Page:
Television's Seven Best Holiday Specials Ever
4. Doctor Who Christmas Specials (2005-present)
The Plot: Since it's latest revival of the landmark sci-fi series back in 2005, the BBC has aired special episodes each year on Christmas Day that feature the titular timelord engaging in holiday hijinks.
The Lowdown: Eagerly anticipated by Whovians (a.k.a. Doctor Who fanatics) across the world, the Doctor Who specials are cheeky adventures that are a bit more epic and spectacular than run-of-the-mill episodes. Previous plots include aliens invading the Earth on Christmas or a retelling of holiday fables.
3. How the Grinch Stole Christmas (1966)
The Plot: Despite having their Christmas stolen by a jealous and vile green-skinned villain, the citizens of Whoville discover the true meaning of the season.
The Lowdown: Christmas wouldn't be Christmas without this Dr. Seuss' favorite. Everything about it is stellar, from the basso-profundo narration of Boris Karloff to the gorgeous animation by the legendary Chuck Jones.
2. Anything By Rankin/Bass (1964-1976)
The Plot(s): Rankin/Bass created a wealth of holiday specials over the course of a decade using both stop-motion and traditional animation, each of which were based on renowned and memorable Christmas fables and songs, including Rudolph the Red Nosed Reindeer, Frosty the Snowman, The Little Drummer Boy, and Santa Claus is Coming to Town.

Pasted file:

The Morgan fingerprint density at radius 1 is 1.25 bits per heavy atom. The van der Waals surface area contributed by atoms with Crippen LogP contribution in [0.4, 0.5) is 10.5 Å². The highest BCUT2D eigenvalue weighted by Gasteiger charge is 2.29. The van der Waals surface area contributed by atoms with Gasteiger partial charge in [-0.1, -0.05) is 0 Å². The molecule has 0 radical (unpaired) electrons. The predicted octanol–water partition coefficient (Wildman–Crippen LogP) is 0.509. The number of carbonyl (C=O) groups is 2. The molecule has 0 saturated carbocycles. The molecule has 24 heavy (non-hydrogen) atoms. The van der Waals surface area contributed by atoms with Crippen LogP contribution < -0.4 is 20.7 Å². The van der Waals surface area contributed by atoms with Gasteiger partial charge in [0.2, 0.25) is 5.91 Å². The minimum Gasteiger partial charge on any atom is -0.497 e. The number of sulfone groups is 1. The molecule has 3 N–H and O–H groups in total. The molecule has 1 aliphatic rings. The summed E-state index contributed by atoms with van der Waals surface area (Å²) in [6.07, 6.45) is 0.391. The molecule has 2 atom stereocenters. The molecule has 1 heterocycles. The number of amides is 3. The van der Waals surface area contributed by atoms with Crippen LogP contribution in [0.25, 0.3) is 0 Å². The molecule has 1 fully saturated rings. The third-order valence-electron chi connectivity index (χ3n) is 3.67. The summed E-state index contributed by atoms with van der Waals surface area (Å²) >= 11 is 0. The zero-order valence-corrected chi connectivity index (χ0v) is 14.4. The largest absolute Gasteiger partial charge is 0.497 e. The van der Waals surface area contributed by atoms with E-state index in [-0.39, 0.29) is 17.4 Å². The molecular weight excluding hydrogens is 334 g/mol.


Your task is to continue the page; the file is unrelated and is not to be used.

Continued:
The Lowdown: We could easily devote an entire list to holiday shows created by Arthur Rankin and Jules Bass, particularly their stop-motion gems narated by the likes of Burl Ives and Fred Astaire. Populated by memorable characters like the Heatmiser, Sam Snowman, and Hermey the Misfit Elf, they were filled with color, wonder, adventure, and joy.
1. A Charlie Brown Christmas (1965)
The Plot: Depressed about the upcoming holidays, Charlie Brown searches for the true meaning of Christmas while the rest of the Peanuts gang stage a pageant that might be a bit too commercialized for his tastes.
The Lowdown: CBS executives reportedly thought prior to its airing that this Holiday classic would ultimately be a flop. Were they ever wrong. Both kids and kids at heart cite this 60s classic as their favorite due to the jazz score by Vincent Guaraldi, the gentle nature of its parable, and plight of poor Charlie Brown suffering from the melancholy of Christmas.